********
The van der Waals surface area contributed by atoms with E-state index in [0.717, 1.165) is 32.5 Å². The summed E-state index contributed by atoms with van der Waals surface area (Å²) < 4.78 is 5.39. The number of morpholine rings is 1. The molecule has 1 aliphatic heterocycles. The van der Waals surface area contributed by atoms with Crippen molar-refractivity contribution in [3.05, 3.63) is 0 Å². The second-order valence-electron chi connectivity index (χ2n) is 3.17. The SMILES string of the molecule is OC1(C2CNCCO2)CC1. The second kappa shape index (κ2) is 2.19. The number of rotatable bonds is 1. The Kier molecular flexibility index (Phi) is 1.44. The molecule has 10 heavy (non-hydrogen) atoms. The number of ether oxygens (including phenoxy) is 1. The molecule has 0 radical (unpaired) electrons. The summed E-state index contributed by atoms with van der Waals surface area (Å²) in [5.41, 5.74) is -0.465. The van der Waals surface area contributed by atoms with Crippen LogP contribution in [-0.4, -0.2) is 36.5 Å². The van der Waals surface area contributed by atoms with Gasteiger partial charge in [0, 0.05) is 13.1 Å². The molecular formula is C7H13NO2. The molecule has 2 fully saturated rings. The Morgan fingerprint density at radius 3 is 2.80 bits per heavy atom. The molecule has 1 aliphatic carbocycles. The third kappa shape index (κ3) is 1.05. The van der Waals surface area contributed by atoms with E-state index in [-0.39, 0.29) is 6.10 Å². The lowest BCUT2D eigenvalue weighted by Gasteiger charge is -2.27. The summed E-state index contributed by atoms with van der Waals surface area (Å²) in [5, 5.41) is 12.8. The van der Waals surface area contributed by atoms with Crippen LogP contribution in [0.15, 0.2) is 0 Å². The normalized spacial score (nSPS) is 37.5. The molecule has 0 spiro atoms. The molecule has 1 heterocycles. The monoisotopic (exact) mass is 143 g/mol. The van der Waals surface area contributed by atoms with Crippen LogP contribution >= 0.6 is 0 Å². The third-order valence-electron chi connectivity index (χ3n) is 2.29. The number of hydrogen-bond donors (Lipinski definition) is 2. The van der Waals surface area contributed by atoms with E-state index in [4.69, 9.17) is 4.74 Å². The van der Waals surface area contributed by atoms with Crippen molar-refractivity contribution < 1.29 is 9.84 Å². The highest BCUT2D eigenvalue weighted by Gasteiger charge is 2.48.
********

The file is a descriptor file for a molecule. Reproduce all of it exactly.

The van der Waals surface area contributed by atoms with E-state index in [0.717, 1.165) is 32.5 Å². The summed E-state index contributed by atoms with van der Waals surface area (Å²) < 4.78 is 5.39. The number of morpholine rings is 1. The molecule has 1 aliphatic heterocycles. The van der Waals surface area contributed by atoms with Crippen molar-refractivity contribution in [3.05, 3.63) is 0 Å². The second-order valence-electron chi connectivity index (χ2n) is 3.17. The SMILES string of the molecule is OC1(C2CNCCO2)CC1. The second kappa shape index (κ2) is 2.19. The number of rotatable bonds is 1. The Kier molecular flexibility index (Phi) is 1.44. The molecule has 10 heavy (non-hydrogen) atoms. The number of ether oxygens (including phenoxy) is 1. The molecule has 0 radical (unpaired) electrons. The summed E-state index contributed by atoms with van der Waals surface area (Å²) in [5.41, 5.74) is -0.465. The van der Waals surface area contributed by atoms with Crippen LogP contribution in [-0.4, -0.2) is 36.5 Å². The van der Waals surface area contributed by atoms with Gasteiger partial charge in [0, 0.05) is 13.1 Å². The molecular formula is C7H13NO2. The molecule has 2 fully saturated rings. The Morgan fingerprint density at radius 3 is 2.80 bits per heavy atom. The molecule has 1 aliphatic carbocycles. The third kappa shape index (κ3) is 1.05. The van der Waals surface area contributed by atoms with E-state index in [-0.39, 0.29) is 6.10 Å². The lowest BCUT2D eigenvalue weighted by Gasteiger charge is -2.27. The summed E-state index contributed by atoms with van der Waals surface area (Å²) in [5, 5.41) is 12.8. The van der Waals surface area contributed by atoms with Crippen LogP contribution in [0.15, 0.2) is 0 Å². The normalized spacial score (nSPS) is 37.5. The molecule has 0 spiro atoms. The molecule has 1 heterocycles. The monoisotopic (exact) mass is 143 g/mol. The van der Waals surface area contributed by atoms with Crippen LogP contribution >= 0.6 is 0 Å². The third-order valence-electron chi connectivity index (χ3n) is 2.29. The number of hydrogen-bond donors (Lipinski definition) is 2. The van der Waals surface area contributed by atoms with E-state index in [4.69, 9.17) is 4.74 Å². The van der Waals surface area contributed by atoms with Crippen molar-refractivity contribution < 1.29 is 9.84 Å². The highest BCUT2D eigenvalue weighted by Gasteiger charge is 2.48.